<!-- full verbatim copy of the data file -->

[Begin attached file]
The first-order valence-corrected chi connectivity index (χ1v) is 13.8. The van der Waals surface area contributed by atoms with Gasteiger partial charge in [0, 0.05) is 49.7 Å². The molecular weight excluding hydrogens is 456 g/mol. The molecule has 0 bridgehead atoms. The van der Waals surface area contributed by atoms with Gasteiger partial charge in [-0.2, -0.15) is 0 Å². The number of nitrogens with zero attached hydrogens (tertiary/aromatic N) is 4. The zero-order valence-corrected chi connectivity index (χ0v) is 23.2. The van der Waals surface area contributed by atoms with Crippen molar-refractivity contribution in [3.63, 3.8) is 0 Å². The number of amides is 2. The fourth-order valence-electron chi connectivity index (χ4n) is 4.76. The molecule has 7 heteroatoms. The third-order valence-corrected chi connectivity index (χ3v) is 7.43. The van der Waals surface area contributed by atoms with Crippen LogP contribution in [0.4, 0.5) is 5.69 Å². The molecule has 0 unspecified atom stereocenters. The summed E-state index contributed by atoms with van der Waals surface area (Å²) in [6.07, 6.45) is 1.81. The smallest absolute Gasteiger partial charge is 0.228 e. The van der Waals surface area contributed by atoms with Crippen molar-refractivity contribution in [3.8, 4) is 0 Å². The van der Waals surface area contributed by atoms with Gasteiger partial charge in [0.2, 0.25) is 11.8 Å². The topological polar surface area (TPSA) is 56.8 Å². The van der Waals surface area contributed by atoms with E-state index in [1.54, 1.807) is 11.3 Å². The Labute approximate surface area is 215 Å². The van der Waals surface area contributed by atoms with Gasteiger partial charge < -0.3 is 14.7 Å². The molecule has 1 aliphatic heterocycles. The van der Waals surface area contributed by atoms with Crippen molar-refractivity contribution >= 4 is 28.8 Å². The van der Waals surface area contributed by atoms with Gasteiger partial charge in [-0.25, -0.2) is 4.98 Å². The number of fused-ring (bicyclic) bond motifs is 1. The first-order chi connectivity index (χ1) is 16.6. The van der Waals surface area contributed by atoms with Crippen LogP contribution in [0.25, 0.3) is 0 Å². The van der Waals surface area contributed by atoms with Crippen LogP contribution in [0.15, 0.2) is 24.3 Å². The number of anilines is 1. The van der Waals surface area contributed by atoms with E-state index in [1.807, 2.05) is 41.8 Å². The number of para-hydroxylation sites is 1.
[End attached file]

The first-order valence-corrected chi connectivity index (χ1v) is 13.8. The van der Waals surface area contributed by atoms with Gasteiger partial charge in [0, 0.05) is 49.7 Å². The molecular weight excluding hydrogens is 456 g/mol. The molecule has 0 bridgehead atoms. The van der Waals surface area contributed by atoms with Gasteiger partial charge in [-0.2, -0.15) is 0 Å². The number of nitrogens with zero attached hydrogens (tertiary/aromatic N) is 4. The zero-order valence-corrected chi connectivity index (χ0v) is 23.2. The van der Waals surface area contributed by atoms with Crippen molar-refractivity contribution in [3.63, 3.8) is 0 Å². The number of amides is 2. The fourth-order valence-electron chi connectivity index (χ4n) is 4.76. The molecule has 7 heteroatoms. The third-order valence-corrected chi connectivity index (χ3v) is 7.43. The van der Waals surface area contributed by atoms with Crippen LogP contribution in [0.4, 0.5) is 5.69 Å². The molecule has 0 unspecified atom stereocenters. The summed E-state index contributed by atoms with van der Waals surface area (Å²) in [6.07, 6.45) is 1.81. The smallest absolute Gasteiger partial charge is 0.228 e. The van der Waals surface area contributed by atoms with Crippen molar-refractivity contribution in [3.8, 4) is 0 Å². The van der Waals surface area contributed by atoms with Gasteiger partial charge in [0.2, 0.25) is 11.8 Å². The topological polar surface area (TPSA) is 56.8 Å². The van der Waals surface area contributed by atoms with E-state index in [1.54, 1.807) is 11.3 Å². The Labute approximate surface area is 215 Å². The van der Waals surface area contributed by atoms with Gasteiger partial charge < -0.3 is 14.7 Å². The molecule has 1 aliphatic heterocycles. The van der Waals surface area contributed by atoms with Crippen molar-refractivity contribution >= 4 is 28.8 Å². The van der Waals surface area contributed by atoms with Gasteiger partial charge in [-0.25, -0.2) is 4.98 Å². The number of fused-ring (bicyclic) bond motifs is 1. The first-order chi connectivity index (χ1) is 16.6. The van der Waals surface area contributed by atoms with Crippen LogP contribution in [0.25, 0.3) is 0 Å². The van der Waals surface area contributed by atoms with Crippen LogP contribution in [0.15, 0.2) is 24.3 Å². The number of anilines is 1. The van der Waals surface area contributed by atoms with E-state index in [1.807, 2.05) is 41.8 Å². The number of para-hydroxylation sites is 1.